sweep out(redirected from swept you out)
1. To use a sweeping motion, especially with a brush or broom, to move something out (of something or some place) all at once. In this usage, a noun or pronoun can be used between "sweep" and "out." I want you to sweep out all of this dust and debris from the workshop before you leave tonight. The barber swept all the hair out of the room.
2. To clean something or some place by using a sweeping motion, especially with a brush or broom. In this usage, a noun or pronoun can be used between "sweep" and "out." I just want to sweep the garage out while there aren't any cars in it. Would you mind sweeping out the cabinets? Someone spilled a bunch of rice in there.
3. To push, pull, or carry someone or something out (of something or some place) all at once with a continuous force or movement. In this usage, a noun or pronoun can used between "sweep" and "out." The gust of wind swept the papers out of my hands and scattered them all around the park. A large wave swept the beachgoer out to sea, but the lifeguards were able to save him.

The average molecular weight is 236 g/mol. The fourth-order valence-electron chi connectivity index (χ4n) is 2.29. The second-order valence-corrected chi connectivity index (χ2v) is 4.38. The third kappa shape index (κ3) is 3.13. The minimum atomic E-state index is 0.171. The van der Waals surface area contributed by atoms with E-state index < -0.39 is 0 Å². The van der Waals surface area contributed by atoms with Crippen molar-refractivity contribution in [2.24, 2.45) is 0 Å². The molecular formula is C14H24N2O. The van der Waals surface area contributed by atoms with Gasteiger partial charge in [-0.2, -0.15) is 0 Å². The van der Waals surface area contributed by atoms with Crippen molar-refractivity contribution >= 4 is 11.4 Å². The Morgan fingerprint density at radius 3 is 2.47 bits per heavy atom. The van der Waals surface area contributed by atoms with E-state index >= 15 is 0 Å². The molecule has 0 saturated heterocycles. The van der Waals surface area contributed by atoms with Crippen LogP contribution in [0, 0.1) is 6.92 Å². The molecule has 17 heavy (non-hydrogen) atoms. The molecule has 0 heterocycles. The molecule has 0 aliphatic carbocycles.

4. To force someone or something to leave some position or status thoroughly, decisively, or abruptly. In this usage, a noun or pronoun is used between "sweep" and "out." Often used in passive constructions. The political party was swept out of power after numerous defeats in congressional elections around the country. The shocking defeat has swept last year's champions out of the first round of the playoffs.
Farlex Dictionary of Idioms. © 2015 Farlex, Inc, all rights reserved.
out to clean something out by sweeping. Someone has to sweep the garage out. Don't sweep out this room. I'll do it.
McGraw-Hill Dictionary of American Idioms and Phrasal Verbs. © 2002 by The McGraw-Hill Companies, Inc.
1. To clean the inside of something by sweeping: I swept out the garage. No one goes in that room except for the janitor, who sweeps it out every week.
2. To cause something to be carried outward by some current: The abandoned surfboard was swept out to sea. A gust of wind swept the leaves out of the gutter and into the air.
3. To cause someone to be removed from office or power, especially in a decisive election. Used chiefly in the passive: The politician was swept out of office because the citizens had lost faith in the government.
The American Heritage® Dictionary of Phrasal Verbs. Copyright © 2005 by Houghton Mifflin Harcourt Publishing Company. Published by Houghton Mifflin Harcourt Publishing Company. All rights reserved.